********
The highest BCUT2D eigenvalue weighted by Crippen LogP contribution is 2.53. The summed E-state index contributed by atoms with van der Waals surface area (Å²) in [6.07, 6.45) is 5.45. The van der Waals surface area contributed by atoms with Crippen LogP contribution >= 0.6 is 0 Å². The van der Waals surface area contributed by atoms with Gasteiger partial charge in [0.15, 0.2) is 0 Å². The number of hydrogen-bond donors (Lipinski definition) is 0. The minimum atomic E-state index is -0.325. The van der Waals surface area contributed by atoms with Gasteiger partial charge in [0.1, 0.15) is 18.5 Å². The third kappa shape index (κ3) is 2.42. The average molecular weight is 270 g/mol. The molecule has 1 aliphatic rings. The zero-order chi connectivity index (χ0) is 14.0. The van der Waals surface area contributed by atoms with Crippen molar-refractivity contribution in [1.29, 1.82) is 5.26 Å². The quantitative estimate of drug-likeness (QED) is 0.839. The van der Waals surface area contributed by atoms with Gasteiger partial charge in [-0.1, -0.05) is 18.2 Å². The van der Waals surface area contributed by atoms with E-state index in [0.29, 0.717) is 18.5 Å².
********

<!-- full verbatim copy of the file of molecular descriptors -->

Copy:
The highest BCUT2D eigenvalue weighted by Crippen LogP contribution is 2.53. The summed E-state index contributed by atoms with van der Waals surface area (Å²) in [6.07, 6.45) is 5.45. The van der Waals surface area contributed by atoms with Crippen LogP contribution >= 0.6 is 0 Å². The van der Waals surface area contributed by atoms with Gasteiger partial charge in [0.15, 0.2) is 0 Å². The number of hydrogen-bond donors (Lipinski definition) is 0. The minimum atomic E-state index is -0.325. The van der Waals surface area contributed by atoms with Gasteiger partial charge in [0.1, 0.15) is 18.5 Å². The third kappa shape index (κ3) is 2.42. The average molecular weight is 270 g/mol. The molecule has 1 aliphatic rings. The zero-order chi connectivity index (χ0) is 14.0. The van der Waals surface area contributed by atoms with Crippen molar-refractivity contribution in [1.29, 1.82) is 5.26 Å². The quantitative estimate of drug-likeness (QED) is 0.839. The van der Waals surface area contributed by atoms with Gasteiger partial charge in [-0.1, -0.05) is 18.2 Å². The van der Waals surface area contributed by atoms with E-state index in [0.29, 0.717) is 18.5 Å².